fine of $1, 500, and community restitution of $1, 500. (Doc.
has since received two sentence reductions pursuant to 18
U.S.C. § 3582(c) based on retroactive application of
certain amendments to the Sentencing Guidelines.
Specifically, on July 10, 2008, the court reduced
Wright's sentence from 262 months to 236 months pursuant
to Amendment 706 to the Guidelines. (Doc. 343). On January
27, 2012, the court again reduced Wright's sentence, from
236 months to 213 months, pursuant to Amendment 750 to the
Guidelines. (Doc. 364). On May 6, 2015, the court denied
Wright's third Section 3582(c) motion, this time invoking
Amendment 782 to the Guidelines, finding that Wright was
resentenced as a career offender in 2012 and was thus
ineligible for an Amendment 782 reduction. (Doc. 375).
now moves the court for a sentence reduction pursuant to
Section 404 of the First Step Act. The motion is fully
briefed and ripe for disposition.
First Step Act of 2018 is a sweeping piece of reformative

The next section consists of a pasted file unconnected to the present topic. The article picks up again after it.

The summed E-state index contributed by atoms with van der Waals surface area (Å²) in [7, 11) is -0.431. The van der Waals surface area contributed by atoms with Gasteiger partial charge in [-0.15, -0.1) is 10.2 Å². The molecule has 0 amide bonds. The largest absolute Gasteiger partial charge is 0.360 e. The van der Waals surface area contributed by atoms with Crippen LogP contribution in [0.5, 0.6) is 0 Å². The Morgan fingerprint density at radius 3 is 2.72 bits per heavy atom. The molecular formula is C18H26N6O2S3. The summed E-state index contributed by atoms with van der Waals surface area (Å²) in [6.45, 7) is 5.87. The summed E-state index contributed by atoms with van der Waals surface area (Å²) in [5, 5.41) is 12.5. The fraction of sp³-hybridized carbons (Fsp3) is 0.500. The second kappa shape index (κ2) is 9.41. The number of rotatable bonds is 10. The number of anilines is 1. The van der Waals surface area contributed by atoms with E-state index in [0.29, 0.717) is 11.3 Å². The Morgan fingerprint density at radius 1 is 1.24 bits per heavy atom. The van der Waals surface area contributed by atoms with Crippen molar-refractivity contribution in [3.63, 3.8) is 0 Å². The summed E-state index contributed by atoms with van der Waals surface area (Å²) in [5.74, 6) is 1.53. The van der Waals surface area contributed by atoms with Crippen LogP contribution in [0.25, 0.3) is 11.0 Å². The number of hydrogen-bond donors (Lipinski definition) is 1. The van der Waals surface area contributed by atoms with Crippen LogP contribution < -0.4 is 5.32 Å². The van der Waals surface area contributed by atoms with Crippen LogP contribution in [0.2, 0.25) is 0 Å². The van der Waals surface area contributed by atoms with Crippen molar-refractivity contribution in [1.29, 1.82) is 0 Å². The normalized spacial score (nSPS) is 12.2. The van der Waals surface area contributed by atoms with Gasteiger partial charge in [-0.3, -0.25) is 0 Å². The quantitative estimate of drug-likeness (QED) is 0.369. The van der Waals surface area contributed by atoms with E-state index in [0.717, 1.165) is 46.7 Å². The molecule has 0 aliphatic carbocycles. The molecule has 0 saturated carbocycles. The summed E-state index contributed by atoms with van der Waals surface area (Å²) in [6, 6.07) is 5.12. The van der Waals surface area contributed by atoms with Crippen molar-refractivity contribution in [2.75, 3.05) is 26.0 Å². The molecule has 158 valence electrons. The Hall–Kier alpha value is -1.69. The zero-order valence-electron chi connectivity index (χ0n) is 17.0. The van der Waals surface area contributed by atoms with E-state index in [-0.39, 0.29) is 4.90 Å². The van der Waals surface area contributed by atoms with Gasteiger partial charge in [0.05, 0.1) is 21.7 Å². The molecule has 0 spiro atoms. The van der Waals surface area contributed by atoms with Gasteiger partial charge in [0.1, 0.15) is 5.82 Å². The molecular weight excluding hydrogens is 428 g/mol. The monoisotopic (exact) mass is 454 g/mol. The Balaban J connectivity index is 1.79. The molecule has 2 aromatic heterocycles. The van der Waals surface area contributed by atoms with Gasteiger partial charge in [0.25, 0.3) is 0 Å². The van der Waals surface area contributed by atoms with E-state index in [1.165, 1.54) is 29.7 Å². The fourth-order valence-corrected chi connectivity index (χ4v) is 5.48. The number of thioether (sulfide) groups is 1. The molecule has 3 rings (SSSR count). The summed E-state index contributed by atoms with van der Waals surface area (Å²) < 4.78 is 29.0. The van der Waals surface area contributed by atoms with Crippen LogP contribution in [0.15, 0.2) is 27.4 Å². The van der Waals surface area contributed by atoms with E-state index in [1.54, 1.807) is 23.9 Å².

criminal justice legislation. Relevant here, the First Step
Act authorizes federal district courts to impose a reduced
sentence for covered crack cocaine offenses where the
statutory penalties of the Fair Sentencing Act of 2010, Pub.
L. No. 111-220, 124 Stat. 2372, §§ 2-3, would have
applied had that Act been in effect when the covered offense
was committed. See First Step Act § 404(b), 132
Stat. at 5222. The First Step Act defines a “covered
offense” as “violation of a Federal criminal
statute, the statutory penalties for which were modified by
section 2 . . . of the Fair Sentencing Act . . ., that was
committed before August 3, 2010.” Id. §
404(a). Section 2 of the Fair Sentencing Act, in turn,
increased the quantity of crack cocaine required to trigger
mandatory minimum penalties under 21 U.S.C. §
841(b)(1)(A)(iii) from 50 to 280 grams and under 21 U.S.C.
§ 841(b)(1)(B)(iii) from 5 to 28 grams. See
Fair Sentencing Act § 2(a). The government disputes both
Wright's eligibility for and the propriety of a First
Step Act reduction in this case.
government contends that Wright is ineligible for a sentence
reduction because he admitted to distributing a quantity of
crack cocaine in excess of the new 280-gram threshold under
21 U.S.C. § 841(b)(1)(A)(iii). (See Doc. 405 at
5-6). The government acknowledges that the charging document
and plea agreement speak only to 50 grams and more of crack
cocaine. (See id. at 6). But it emphasizes that
Wright withdrew his objection to the presentence report's
drug-weight calculation and admitted in his sentencing